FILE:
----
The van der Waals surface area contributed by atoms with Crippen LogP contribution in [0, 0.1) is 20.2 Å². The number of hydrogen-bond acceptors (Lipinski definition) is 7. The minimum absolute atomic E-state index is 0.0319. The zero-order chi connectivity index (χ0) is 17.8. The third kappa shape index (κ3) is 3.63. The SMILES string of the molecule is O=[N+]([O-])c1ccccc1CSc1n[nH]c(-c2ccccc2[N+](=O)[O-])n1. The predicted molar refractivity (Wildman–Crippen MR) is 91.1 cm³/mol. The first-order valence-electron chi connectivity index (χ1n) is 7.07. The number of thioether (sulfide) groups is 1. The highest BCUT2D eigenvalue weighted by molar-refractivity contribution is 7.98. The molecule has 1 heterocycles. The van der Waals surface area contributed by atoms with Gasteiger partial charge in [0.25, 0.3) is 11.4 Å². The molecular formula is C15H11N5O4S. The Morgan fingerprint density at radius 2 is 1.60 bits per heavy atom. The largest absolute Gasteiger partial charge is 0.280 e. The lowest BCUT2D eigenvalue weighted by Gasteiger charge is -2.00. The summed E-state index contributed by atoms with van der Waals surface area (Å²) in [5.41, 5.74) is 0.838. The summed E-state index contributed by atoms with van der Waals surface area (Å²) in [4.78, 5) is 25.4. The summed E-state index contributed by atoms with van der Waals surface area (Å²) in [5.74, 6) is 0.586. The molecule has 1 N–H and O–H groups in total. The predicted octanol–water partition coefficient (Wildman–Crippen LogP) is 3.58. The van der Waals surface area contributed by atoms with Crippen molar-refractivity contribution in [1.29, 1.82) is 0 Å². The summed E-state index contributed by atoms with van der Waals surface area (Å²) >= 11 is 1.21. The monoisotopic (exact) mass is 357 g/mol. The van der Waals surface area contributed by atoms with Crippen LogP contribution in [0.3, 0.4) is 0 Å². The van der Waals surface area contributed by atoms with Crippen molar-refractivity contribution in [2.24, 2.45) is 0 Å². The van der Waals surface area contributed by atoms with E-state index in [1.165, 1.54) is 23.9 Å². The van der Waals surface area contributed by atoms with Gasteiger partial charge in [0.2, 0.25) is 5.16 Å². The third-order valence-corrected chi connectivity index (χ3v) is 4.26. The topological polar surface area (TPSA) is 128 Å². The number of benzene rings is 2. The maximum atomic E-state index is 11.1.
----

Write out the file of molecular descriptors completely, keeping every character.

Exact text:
The van der Waals surface area contributed by atoms with Crippen LogP contribution in [0, 0.1) is 20.2 Å². The number of hydrogen-bond acceptors (Lipinski definition) is 7. The minimum absolute atomic E-state index is 0.0319. The zero-order chi connectivity index (χ0) is 17.8. The third kappa shape index (κ3) is 3.63. The SMILES string of the molecule is O=[N+]([O-])c1ccccc1CSc1n[nH]c(-c2ccccc2[N+](=O)[O-])n1. The predicted molar refractivity (Wildman–Crippen MR) is 91.1 cm³/mol. The first-order valence-electron chi connectivity index (χ1n) is 7.07. The number of thioether (sulfide) groups is 1. The highest BCUT2D eigenvalue weighted by molar-refractivity contribution is 7.98. The molecule has 1 heterocycles. The van der Waals surface area contributed by atoms with Gasteiger partial charge in [0.25, 0.3) is 11.4 Å². The molecular formula is C15H11N5O4S. The Morgan fingerprint density at radius 2 is 1.60 bits per heavy atom. The largest absolute Gasteiger partial charge is 0.280 e. The lowest BCUT2D eigenvalue weighted by Gasteiger charge is -2.00. The summed E-state index contributed by atoms with van der Waals surface area (Å²) in [5.41, 5.74) is 0.838. The summed E-state index contributed by atoms with van der Waals surface area (Å²) in [4.78, 5) is 25.4. The summed E-state index contributed by atoms with van der Waals surface area (Å²) in [5.74, 6) is 0.586. The molecule has 1 N–H and O–H groups in total. The predicted octanol–water partition coefficient (Wildman–Crippen LogP) is 3.58. The van der Waals surface area contributed by atoms with Crippen molar-refractivity contribution in [1.29, 1.82) is 0 Å². The summed E-state index contributed by atoms with van der Waals surface area (Å²) >= 11 is 1.21. The monoisotopic (exact) mass is 357 g/mol. The van der Waals surface area contributed by atoms with Crippen LogP contribution in [0.3, 0.4) is 0 Å². The van der Waals surface area contributed by atoms with Crippen molar-refractivity contribution in [2.24, 2.45) is 0 Å². The van der Waals surface area contributed by atoms with E-state index in [1.165, 1.54) is 23.9 Å². The van der Waals surface area contributed by atoms with Gasteiger partial charge in [0.2, 0.25) is 5.16 Å². The third-order valence-corrected chi connectivity index (χ3v) is 4.26. The topological polar surface area (TPSA) is 128 Å². The number of benzene rings is 2. The maximum atomic E-state index is 11.1.